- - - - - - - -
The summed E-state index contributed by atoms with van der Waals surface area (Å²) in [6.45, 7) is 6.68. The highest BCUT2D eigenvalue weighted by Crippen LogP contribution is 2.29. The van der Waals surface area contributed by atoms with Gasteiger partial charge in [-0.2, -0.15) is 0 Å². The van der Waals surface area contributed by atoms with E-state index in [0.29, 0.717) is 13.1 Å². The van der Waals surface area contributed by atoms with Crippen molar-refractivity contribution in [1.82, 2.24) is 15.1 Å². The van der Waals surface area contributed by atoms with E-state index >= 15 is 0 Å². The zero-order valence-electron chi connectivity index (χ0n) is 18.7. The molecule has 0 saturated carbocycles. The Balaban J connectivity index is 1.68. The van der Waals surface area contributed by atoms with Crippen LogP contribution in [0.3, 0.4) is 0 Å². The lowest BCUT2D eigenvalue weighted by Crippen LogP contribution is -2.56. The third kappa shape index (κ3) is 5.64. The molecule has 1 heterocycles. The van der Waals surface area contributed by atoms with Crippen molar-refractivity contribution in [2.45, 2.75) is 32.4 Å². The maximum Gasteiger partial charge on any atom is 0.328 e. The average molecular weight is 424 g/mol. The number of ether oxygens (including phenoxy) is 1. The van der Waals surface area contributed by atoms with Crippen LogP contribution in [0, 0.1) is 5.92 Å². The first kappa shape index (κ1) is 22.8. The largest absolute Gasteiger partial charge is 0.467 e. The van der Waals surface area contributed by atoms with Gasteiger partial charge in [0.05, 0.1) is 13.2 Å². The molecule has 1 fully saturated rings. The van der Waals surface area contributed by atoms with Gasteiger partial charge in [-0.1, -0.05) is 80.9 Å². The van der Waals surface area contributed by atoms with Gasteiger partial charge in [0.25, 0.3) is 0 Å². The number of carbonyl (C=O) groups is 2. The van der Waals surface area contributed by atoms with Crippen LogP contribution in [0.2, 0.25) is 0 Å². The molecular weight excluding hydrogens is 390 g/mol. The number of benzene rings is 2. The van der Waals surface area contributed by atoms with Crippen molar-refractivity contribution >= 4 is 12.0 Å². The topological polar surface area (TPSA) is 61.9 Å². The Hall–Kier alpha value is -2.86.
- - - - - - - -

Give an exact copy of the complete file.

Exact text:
The summed E-state index contributed by atoms with van der Waals surface area (Å²) in [6.45, 7) is 6.68. The highest BCUT2D eigenvalue weighted by Crippen LogP contribution is 2.29. The van der Waals surface area contributed by atoms with Gasteiger partial charge in [-0.2, -0.15) is 0 Å². The van der Waals surface area contributed by atoms with E-state index in [0.29, 0.717) is 13.1 Å². The van der Waals surface area contributed by atoms with Crippen molar-refractivity contribution in [1.82, 2.24) is 15.1 Å². The van der Waals surface area contributed by atoms with E-state index >= 15 is 0 Å². The zero-order valence-electron chi connectivity index (χ0n) is 18.7. The molecule has 0 saturated carbocycles. The Balaban J connectivity index is 1.68. The van der Waals surface area contributed by atoms with Crippen LogP contribution in [0.3, 0.4) is 0 Å². The lowest BCUT2D eigenvalue weighted by Crippen LogP contribution is -2.56. The third kappa shape index (κ3) is 5.64. The molecule has 1 heterocycles. The van der Waals surface area contributed by atoms with Crippen molar-refractivity contribution in [2.45, 2.75) is 32.4 Å². The maximum Gasteiger partial charge on any atom is 0.328 e. The average molecular weight is 424 g/mol. The number of ether oxygens (including phenoxy) is 1. The van der Waals surface area contributed by atoms with Crippen LogP contribution in [0, 0.1) is 5.92 Å². The first kappa shape index (κ1) is 22.8. The largest absolute Gasteiger partial charge is 0.467 e. The van der Waals surface area contributed by atoms with Gasteiger partial charge in [0.05, 0.1) is 13.2 Å². The molecule has 1 fully saturated rings. The van der Waals surface area contributed by atoms with Gasteiger partial charge in [-0.1, -0.05) is 80.9 Å². The van der Waals surface area contributed by atoms with Gasteiger partial charge in [0.25, 0.3) is 0 Å². The number of carbonyl (C=O) groups is 2. The van der Waals surface area contributed by atoms with Crippen LogP contribution in [0.2, 0.25) is 0 Å². The molecular weight excluding hydrogens is 390 g/mol. The number of benzene rings is 2. The van der Waals surface area contributed by atoms with Crippen molar-refractivity contribution >= 4 is 12.0 Å². The topological polar surface area (TPSA) is 61.9 Å². The Hall–Kier alpha value is -2.86.